“Girls Who Like Boys Who Like Boys” stars Kristin Sabata and Peter Depp talk Season 2 of the Sundance hit

By Lori Acken

She’s a pretty, soft-spoken school psychologist and Army wife. He’s a ruggedly handsome divorced dad of three — and one of Tennessee’s top comics. And like plenty of men and women, their years-long friendship began when Peter Depp and Kristin Sabata went on a date and realized they were better off as friends. In fact, fabulous as friends. The best.

And their bond only deepened when Peter finally felt free to come out of the closet as a gay man — and when Kristin fell in love with and married a soldier who has spent much of their marriage in Afghanistan.

Beginning tomorrow, these ironclad confidantes will bring their story to TV on Season 2 of the Sundance Channel docu-series Girls Who Like Boys Who Like Boys.

The new season of the critically-acclaimed GWLBWLB moves the series from New York City to Nashville — home of country music and a profound devotion to America and God — to add a down-home twist to the intertwined tales of four duos experiencing happiness and heartbreak through the eyes of, and with the support of, their opposite-sex, opposite-orientation BFFs.

“Each of these couples is determined to live life on their own terms,” says Michael Klein, Sundance Channel’s senior vice president of original programming and development. “Shooting this series in what can be considered smack in the middle of the Bible Belt provides these couples with an interesting set of challenges, but in the end, we see how these relationships flourish and grow even stronger. It demonstrates that the life-long bonds between a straight woman and a gay man can flourish and thrive all over the country.”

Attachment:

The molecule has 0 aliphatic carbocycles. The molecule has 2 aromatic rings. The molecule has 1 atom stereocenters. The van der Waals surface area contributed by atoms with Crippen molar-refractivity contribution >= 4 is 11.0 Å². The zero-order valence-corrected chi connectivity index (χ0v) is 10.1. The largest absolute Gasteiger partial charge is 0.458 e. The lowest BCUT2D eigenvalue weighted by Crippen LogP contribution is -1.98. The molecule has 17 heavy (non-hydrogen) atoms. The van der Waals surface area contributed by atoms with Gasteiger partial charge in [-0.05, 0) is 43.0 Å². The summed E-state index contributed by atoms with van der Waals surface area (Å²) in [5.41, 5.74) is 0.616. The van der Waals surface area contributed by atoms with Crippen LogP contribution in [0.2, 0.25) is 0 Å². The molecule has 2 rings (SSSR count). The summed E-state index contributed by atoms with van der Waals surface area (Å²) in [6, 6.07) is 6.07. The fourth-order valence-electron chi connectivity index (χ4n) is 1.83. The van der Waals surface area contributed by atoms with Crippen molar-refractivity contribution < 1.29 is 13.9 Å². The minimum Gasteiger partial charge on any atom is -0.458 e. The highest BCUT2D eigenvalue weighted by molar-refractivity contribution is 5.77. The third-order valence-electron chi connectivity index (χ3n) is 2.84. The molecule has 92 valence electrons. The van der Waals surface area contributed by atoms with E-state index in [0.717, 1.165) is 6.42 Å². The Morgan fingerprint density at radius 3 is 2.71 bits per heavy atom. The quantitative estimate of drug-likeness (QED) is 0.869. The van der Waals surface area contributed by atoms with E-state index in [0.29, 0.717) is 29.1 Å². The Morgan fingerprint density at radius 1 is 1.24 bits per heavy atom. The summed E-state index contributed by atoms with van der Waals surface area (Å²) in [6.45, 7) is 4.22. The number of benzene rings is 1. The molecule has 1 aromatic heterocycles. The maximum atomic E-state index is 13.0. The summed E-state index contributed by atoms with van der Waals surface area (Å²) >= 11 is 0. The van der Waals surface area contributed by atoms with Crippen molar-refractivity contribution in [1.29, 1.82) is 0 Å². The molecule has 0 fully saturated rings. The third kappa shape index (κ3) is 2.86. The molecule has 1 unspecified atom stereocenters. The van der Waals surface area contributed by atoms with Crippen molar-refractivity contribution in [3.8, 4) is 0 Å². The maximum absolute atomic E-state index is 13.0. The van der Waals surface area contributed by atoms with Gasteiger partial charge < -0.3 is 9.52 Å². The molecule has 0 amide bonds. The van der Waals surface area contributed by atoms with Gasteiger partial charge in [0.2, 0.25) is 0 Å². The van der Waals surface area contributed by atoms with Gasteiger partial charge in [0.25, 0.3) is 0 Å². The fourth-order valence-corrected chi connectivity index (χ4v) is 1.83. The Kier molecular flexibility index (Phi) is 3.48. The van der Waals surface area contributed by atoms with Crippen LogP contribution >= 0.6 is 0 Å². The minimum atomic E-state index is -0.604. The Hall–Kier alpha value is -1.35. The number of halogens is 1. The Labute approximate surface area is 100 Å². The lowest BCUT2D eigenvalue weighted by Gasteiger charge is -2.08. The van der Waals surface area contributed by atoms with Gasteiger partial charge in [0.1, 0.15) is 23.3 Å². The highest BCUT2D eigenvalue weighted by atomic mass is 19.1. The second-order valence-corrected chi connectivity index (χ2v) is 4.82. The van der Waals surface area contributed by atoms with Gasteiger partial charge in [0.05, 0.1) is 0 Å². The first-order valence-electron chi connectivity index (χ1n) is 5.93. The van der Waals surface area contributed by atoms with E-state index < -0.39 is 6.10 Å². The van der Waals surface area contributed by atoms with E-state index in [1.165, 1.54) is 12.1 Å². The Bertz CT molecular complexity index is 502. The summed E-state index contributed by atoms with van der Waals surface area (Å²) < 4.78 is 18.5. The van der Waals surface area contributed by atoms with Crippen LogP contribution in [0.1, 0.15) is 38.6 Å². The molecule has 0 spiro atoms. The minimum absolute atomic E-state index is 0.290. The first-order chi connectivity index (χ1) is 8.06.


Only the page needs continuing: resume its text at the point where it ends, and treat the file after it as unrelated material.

Channel Guide spoke to Peter and Kristin about the charm and challenges of  being best buds and brand-new TV stars.

CGM: How did you guys become part of the series? Did one have to do more convincing of the other?

Peter Depp: I’m a comic — I do stand-up comedy — and one of my fellow comics sent me the casting call. Kristin didn’t believe that we would actually be on the show, so she just went along with it.

Kristen: I did it for him. I didn’t have much of an interest in being on TV, to be honest, so I did it for Pete thinking that there was no chance that we were going to make it because there were so many people trying out. But we made it [laughs].

CGM: Were you surprised — and pleased — to see the series relocate from New York City to Nashville?

PD: I’m definitely glad that they took the backdrop and put it in the South … and tried to highlight homosexuality in the South. Because it’s a completely different ballgame.

 CGM: Kristin, can you give me the evolution of your relationship with and marriage to Roman as your friendship with Peter progressed?

KS: I was good friends with Pete before I even met Roman, so from the beginning, Roman knew that I had a best friend who was gay. So right off the bat with Roman — I think it was our second date — I brought him out to one of Pete’s comedy shows and he met Pete and all his comic friends. So he knew I had a male best friend.

CGM: I know we see Roman deploying to Afghanistan — but do we get a chance throughout the course of the season to see the three of you together? 

KS: You don’t have the chance to see the three of us, unfortunately! You just see me saying goodbye to him. I talk to him on the phone a few times, but he was deployed the whole time we were filming. Roman is a man of few words, but I know he appreciates that I have someone here looking out for me. Especially a guy, since Pete is so protective of me and takes care of me.

CGM: Pete, you’ve had an enormous amount of adapting to do — getting divorced and coming out of the closet while  educating your kids about what that means to you, to them and to your family. How does Kristin figure into that process for you?